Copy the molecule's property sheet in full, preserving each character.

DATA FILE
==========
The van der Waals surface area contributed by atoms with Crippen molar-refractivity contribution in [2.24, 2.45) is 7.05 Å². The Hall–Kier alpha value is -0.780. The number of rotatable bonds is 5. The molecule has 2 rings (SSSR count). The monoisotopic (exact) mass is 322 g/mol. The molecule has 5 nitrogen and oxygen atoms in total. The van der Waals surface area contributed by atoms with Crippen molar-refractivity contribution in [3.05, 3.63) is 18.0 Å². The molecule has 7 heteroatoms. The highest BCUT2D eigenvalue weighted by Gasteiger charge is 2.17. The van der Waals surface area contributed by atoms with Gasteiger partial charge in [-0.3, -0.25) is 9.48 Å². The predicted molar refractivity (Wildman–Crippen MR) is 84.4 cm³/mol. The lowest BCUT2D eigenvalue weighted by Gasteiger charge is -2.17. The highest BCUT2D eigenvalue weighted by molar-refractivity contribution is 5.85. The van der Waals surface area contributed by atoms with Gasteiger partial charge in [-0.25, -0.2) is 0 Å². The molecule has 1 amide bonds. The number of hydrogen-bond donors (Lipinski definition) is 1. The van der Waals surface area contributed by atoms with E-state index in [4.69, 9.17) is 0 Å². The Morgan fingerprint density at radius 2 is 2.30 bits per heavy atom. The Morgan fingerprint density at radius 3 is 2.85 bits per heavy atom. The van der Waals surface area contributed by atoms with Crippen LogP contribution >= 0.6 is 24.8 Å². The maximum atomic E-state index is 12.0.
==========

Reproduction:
The van der Waals surface area contributed by atoms with Crippen molar-refractivity contribution in [2.24, 2.45) is 7.05 Å². The Hall–Kier alpha value is -0.780. The number of rotatable bonds is 5. The molecule has 2 rings (SSSR count). The monoisotopic (exact) mass is 322 g/mol. The molecule has 5 nitrogen and oxygen atoms in total. The van der Waals surface area contributed by atoms with Crippen molar-refractivity contribution in [3.05, 3.63) is 18.0 Å². The molecule has 7 heteroatoms. The highest BCUT2D eigenvalue weighted by Gasteiger charge is 2.17. The van der Waals surface area contributed by atoms with Gasteiger partial charge in [-0.3, -0.25) is 9.48 Å². The predicted molar refractivity (Wildman–Crippen MR) is 84.4 cm³/mol. The lowest BCUT2D eigenvalue weighted by Gasteiger charge is -2.17. The highest BCUT2D eigenvalue weighted by molar-refractivity contribution is 5.85. The van der Waals surface area contributed by atoms with Gasteiger partial charge in [-0.25, -0.2) is 0 Å². The molecule has 1 amide bonds. The number of hydrogen-bond donors (Lipinski definition) is 1. The van der Waals surface area contributed by atoms with E-state index in [4.69, 9.17) is 0 Å². The Morgan fingerprint density at radius 2 is 2.30 bits per heavy atom. The Morgan fingerprint density at radius 3 is 2.85 bits per heavy atom. The van der Waals surface area contributed by atoms with Crippen LogP contribution >= 0.6 is 24.8 Å². The maximum atomic E-state index is 12.0.